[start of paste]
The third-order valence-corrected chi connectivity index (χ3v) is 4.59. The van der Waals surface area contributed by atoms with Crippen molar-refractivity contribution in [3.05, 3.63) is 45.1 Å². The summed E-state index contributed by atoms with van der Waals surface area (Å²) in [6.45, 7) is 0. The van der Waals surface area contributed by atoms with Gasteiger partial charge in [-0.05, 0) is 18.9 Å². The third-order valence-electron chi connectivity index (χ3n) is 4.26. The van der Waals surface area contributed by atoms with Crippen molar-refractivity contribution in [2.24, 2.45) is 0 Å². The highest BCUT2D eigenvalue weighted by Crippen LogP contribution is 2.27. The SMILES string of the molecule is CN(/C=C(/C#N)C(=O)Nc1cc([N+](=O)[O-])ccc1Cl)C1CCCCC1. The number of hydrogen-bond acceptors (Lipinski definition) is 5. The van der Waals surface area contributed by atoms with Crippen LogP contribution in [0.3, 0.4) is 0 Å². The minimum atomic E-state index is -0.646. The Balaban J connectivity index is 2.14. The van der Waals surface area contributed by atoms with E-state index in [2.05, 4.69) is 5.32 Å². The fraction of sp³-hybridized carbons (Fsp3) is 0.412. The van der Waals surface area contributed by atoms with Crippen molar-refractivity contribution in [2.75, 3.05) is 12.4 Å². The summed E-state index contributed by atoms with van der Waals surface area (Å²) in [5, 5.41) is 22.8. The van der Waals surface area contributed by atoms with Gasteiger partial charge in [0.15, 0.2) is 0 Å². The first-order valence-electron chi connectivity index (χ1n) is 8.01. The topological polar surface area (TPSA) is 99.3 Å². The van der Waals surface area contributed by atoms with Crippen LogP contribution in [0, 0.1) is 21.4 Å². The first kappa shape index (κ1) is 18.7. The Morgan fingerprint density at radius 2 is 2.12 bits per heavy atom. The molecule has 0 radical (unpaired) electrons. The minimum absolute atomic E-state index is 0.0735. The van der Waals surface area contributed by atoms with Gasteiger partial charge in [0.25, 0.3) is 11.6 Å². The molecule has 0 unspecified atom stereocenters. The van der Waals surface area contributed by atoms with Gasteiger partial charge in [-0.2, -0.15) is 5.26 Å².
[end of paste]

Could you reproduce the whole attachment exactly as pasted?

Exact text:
The third-order valence-corrected chi connectivity index (χ3v) is 4.59. The van der Waals surface area contributed by atoms with Crippen molar-refractivity contribution in [3.05, 3.63) is 45.1 Å². The summed E-state index contributed by atoms with van der Waals surface area (Å²) in [6.45, 7) is 0. The van der Waals surface area contributed by atoms with Gasteiger partial charge in [-0.05, 0) is 18.9 Å². The third-order valence-electron chi connectivity index (χ3n) is 4.26. The van der Waals surface area contributed by atoms with Crippen molar-refractivity contribution in [2.24, 2.45) is 0 Å². The highest BCUT2D eigenvalue weighted by Crippen LogP contribution is 2.27. The SMILES string of the molecule is CN(/C=C(/C#N)C(=O)Nc1cc([N+](=O)[O-])ccc1Cl)C1CCCCC1. The number of hydrogen-bond acceptors (Lipinski definition) is 5. The van der Waals surface area contributed by atoms with Crippen LogP contribution in [0.3, 0.4) is 0 Å². The minimum atomic E-state index is -0.646. The Balaban J connectivity index is 2.14. The van der Waals surface area contributed by atoms with E-state index in [2.05, 4.69) is 5.32 Å². The fraction of sp³-hybridized carbons (Fsp3) is 0.412. The van der Waals surface area contributed by atoms with Crippen molar-refractivity contribution in [2.75, 3.05) is 12.4 Å². The summed E-state index contributed by atoms with van der Waals surface area (Å²) in [5, 5.41) is 22.8. The van der Waals surface area contributed by atoms with Gasteiger partial charge in [0.15, 0.2) is 0 Å². The first-order valence-electron chi connectivity index (χ1n) is 8.01. The topological polar surface area (TPSA) is 99.3 Å². The van der Waals surface area contributed by atoms with Crippen LogP contribution in [0, 0.1) is 21.4 Å². The first kappa shape index (κ1) is 18.7. The Morgan fingerprint density at radius 2 is 2.12 bits per heavy atom. The molecule has 0 radical (unpaired) electrons. The minimum absolute atomic E-state index is 0.0735. The van der Waals surface area contributed by atoms with Gasteiger partial charge in [0.25, 0.3) is 11.6 Å². The molecule has 0 unspecified atom stereocenters. The van der Waals surface area contributed by atoms with Gasteiger partial charge in [-0.2, -0.15) is 5.26 Å².